Is there a controversial state funeral just ahead for us? No. The horse-drawn-caisson won’t be for who you suspect.
Yes, said candidates Manuel Villar, in Cebu, and Gilbert Teodoro, in Tugegarao. If elected president, both are “open to finally burying” Ferdinand Marcos cadaver at Libingan ng Mga Bayani (“Heroes’ Cemetery”). That’d bring closure to an issue that festered since 1989.
No way snapped candidate Benigno Aquino III. “Libingan is reserved for heroes. ”Trampling on values won’t bring “closure to many abuses (from) repression to conjugal hypocrisy.” Aquino’s parents were authentic heroes. Neither demanded Libingan plots.”
Has controversy over Marcos “restless corpse” been reignited? By happenstance, BBC is now airing :”Josef Stalin’s Return.”
Stalin and Marcos were dictators. They remain eerie icons: Marcos in Ilocos Norte, Stalin in Georgia. Like Mao Ze Dong, their embalmed cadaver were propped in mausoleums: Marcos in Batac, Mao in Tiannamen Square and Stalin in Red Square, next to Vladimir Lenin, starting 1953.
In 1961, Stalin’s corpse vanished. Nikita Khruschev’s secret speech, denouncing Stalin’s crimes, had leaked. Stalin’s ashes surfaced in a small obscure niche, in the Kremlin Wall necropolis.
People Power drove Marcos into Hawaiian exile. He died from lupus complications in 1989. The new administration agreed to his body’s return in 2001.
In her book: “The Political Lives of Dead Bodies” (Columbia University), anthropologist Katherine Veredry asserts: Lenin’s cadaver to Prince Lazar’s bones, paraded in parts of Yugoslavia claimed by Serbs, are “powerful symbols…They are stirred by psychological needs, intensified in times of great upheaval”. Sometimes, they recast national histories.
Among “psychological needs” is: heroes be interred in hallowed ground. These shrines include: Singapore’s Krangji memorial, France’s Notre Dame de Lorette, Gettysburg and Arlington Cemeteries in the US – and Libingan ng Mga Bayani,
Their shared theme resonates in the Kohima Battle memorial plaque “When You Go Home, Tell Them And Say, /For Their Tomorrow, We Gave Our Today.”
Joseph Estrada never thinks in such terms. As mint-new president, he casually-agreed to a Libingan state funeral. The firestorm it triggered shell shocked Erap. French writer Francois de la Rochefoucauld could have told him:“The pomp of (state) funerals has more regard for vanity of the living than honor of the dead.”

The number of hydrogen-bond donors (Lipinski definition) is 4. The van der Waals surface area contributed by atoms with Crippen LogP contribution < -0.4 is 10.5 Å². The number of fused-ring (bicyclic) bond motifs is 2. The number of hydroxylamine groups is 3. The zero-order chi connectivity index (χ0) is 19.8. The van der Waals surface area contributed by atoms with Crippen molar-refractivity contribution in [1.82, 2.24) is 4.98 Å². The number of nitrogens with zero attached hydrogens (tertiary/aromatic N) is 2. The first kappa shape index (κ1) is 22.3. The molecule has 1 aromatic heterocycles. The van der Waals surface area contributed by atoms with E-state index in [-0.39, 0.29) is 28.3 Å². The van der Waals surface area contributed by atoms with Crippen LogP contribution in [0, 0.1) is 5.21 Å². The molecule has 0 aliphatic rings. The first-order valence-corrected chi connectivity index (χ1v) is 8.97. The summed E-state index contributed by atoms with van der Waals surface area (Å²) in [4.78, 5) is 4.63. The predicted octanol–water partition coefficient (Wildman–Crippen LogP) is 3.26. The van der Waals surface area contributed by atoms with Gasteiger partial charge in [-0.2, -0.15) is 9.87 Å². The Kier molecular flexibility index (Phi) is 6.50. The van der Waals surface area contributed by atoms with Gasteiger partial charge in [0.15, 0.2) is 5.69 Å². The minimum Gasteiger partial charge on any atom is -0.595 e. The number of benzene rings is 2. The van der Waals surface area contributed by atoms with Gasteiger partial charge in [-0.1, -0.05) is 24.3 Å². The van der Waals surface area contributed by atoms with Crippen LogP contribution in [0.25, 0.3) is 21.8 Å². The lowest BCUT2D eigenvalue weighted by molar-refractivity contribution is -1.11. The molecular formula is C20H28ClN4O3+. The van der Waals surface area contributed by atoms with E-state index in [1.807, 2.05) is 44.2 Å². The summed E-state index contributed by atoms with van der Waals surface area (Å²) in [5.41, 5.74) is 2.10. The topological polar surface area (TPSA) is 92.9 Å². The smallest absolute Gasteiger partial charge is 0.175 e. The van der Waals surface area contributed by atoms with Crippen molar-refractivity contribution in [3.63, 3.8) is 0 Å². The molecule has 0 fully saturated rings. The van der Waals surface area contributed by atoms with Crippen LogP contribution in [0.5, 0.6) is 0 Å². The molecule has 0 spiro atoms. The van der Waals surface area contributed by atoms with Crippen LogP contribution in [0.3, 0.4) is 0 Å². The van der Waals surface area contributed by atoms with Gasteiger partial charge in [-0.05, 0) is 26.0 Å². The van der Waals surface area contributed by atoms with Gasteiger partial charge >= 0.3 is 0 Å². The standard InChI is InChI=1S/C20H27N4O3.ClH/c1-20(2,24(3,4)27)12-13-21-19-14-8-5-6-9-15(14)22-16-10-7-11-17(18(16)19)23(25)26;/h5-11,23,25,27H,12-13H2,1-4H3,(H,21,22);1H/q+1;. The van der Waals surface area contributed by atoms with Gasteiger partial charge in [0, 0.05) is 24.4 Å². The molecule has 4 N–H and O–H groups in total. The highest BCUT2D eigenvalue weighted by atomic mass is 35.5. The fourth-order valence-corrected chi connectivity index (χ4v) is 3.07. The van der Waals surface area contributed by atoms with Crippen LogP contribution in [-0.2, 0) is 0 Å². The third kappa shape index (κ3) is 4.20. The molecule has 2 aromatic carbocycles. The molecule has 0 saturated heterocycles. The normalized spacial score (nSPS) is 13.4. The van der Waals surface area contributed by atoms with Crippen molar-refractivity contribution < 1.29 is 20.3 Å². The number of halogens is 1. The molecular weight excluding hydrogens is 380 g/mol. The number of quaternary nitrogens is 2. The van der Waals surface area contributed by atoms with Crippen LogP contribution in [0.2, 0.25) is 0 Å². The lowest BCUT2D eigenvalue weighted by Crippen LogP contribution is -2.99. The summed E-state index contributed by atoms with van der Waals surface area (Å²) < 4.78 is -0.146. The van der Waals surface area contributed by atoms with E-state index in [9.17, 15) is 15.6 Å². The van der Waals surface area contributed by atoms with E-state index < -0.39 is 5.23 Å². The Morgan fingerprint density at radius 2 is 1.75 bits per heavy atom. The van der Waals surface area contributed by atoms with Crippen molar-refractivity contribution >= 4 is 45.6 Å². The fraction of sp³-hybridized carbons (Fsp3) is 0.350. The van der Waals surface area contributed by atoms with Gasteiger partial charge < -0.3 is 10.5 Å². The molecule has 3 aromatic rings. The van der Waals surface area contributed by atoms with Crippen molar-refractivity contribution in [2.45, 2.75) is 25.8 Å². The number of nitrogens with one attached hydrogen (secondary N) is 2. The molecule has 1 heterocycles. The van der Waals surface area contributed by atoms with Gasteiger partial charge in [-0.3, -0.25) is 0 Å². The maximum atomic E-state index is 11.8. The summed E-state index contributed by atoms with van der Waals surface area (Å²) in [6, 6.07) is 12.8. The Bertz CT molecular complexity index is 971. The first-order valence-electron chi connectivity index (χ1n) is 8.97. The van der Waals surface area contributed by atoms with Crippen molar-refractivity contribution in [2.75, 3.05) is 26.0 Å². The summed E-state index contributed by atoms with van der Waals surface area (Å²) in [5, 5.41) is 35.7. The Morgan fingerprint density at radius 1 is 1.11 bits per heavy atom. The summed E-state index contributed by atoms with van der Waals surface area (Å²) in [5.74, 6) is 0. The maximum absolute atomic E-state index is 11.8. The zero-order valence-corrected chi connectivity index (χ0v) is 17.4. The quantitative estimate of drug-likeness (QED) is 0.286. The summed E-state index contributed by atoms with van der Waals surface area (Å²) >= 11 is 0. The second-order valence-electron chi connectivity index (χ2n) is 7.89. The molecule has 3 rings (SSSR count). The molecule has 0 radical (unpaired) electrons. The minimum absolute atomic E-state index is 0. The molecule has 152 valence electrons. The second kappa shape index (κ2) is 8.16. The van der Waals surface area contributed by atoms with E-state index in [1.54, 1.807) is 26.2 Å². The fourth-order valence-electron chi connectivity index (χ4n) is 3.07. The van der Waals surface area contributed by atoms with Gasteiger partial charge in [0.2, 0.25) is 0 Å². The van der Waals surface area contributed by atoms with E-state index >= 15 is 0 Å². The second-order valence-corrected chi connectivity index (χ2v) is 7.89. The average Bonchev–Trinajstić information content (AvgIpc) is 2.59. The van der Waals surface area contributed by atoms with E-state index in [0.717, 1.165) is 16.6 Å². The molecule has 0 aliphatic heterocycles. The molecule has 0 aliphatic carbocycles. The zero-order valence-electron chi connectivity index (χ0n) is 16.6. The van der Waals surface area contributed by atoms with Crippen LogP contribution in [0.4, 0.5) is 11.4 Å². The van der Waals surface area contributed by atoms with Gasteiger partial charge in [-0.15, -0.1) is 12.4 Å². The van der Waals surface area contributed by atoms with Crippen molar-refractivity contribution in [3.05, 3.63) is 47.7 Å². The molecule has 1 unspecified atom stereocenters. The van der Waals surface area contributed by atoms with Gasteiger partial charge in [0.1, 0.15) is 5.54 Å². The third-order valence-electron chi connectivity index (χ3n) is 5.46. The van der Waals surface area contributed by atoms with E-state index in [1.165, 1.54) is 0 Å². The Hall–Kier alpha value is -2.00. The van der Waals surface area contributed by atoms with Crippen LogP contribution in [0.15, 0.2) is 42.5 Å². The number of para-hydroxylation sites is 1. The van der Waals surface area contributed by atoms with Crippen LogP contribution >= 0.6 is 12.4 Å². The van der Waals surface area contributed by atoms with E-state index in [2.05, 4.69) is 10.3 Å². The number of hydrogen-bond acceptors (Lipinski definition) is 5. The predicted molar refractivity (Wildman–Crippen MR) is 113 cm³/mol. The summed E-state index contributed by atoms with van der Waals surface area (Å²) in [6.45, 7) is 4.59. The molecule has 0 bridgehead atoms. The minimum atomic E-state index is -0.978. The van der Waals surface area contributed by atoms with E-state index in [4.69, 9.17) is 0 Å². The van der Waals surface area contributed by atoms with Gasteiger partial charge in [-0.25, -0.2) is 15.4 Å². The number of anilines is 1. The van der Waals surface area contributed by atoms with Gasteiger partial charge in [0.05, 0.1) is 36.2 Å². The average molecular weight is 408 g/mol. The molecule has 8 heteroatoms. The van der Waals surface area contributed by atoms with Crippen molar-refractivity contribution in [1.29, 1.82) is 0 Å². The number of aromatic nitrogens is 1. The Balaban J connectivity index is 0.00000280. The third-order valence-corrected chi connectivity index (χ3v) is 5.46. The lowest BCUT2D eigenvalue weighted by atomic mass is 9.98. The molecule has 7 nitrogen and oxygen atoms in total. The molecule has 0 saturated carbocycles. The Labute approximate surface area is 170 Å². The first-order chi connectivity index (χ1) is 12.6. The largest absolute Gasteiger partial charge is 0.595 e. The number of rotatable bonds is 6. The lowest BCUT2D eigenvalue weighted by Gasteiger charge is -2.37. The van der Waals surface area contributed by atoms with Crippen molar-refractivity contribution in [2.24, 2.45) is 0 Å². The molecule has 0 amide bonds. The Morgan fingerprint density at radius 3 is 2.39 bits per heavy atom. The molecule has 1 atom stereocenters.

The Libingan, is not another memorial park,” former Justice Isagani Cruz wrote in “That Queasy Feeling” It is a place “where none but heroes lie”. Even before he assumed the presidency, Erap, advocated burial of Marcos in Libingan” Cruz recalled. “He backtracked when people angrily protested.”
“Today, Marcos’cadaver is ringed by fuschia, bougainvillea, white sampaguita and aster in the Batac masouleum, “There are no yellow flowers”, Inquirer notes.. A Libingan burial, Imelda Marcos insists, is the dictator’s — by right.
“Time and the wide wait for no man”. Not even dictators. A free society, free, ensured by People Power, unraveled the manufactured myth of Marcos leading marauding Maharlika guerrillas.
“At no time did the Army recognize that any unit, designating itself as Maharlika, ever existed as a guerrilla force in the years of Japanese occupation 1942 to 1945”, New York Times Jeff Gerth and Joel Brminkley wrote. “The immensity of Mr Marcos claim that Maharlika served the entire Luzon was absurd.” The 27 war medals were mostly bogus.
A marker at Fort antiago claims: “Capt. Ferdinand E. Marcos” was among those imprisoned by Kempetai there. Nonsense, Foreign Secretary Raul Manglapus wrote Marcos was never there. Nor did he fight at Bessang Pass. The myth of war hero collapsed, Philippine Center for Investigative Journalism reports.
Today, “old folk still revere the elder Marcos,” Inquirer notes. “But young Ilocanos are struggling whether to embrace loyalty or change.”
“What matters to the youth is how our leaders get our economy moving,. not moving the body of the late president,” Laoag high school senior Clarissa Jelene says. “In the heart of Ilocanos, he was a hero. End of story.” Retired nurse Susan Ucol asserts: “Ilocanos have strong memories”
That view merits respect. But others have different memories. They should be appreciated. Here is one:
“When World War II started, my younger brother, was a fighter pilot”, Victoria Mansueto recalled in an open letter. Lt. Salvador Manlunas flew in Capt. Jesus Villamor’s squadron.
“Bading and others fought, in obsolete P-26 planes, against modern Japanese Zeroes. He was killed in action.
“He never had a Swiss bank account. Nor did he own vast lands. All he has is a tree-lined street, in Villamor Airbase, that bears his name, plus a Libingan grave.
“Now, you’d bury next to him, as a hero, someone who the Guinness Book of Records credits for massive theft” and span a lie with bogus war medals!”.
That, too, is memory.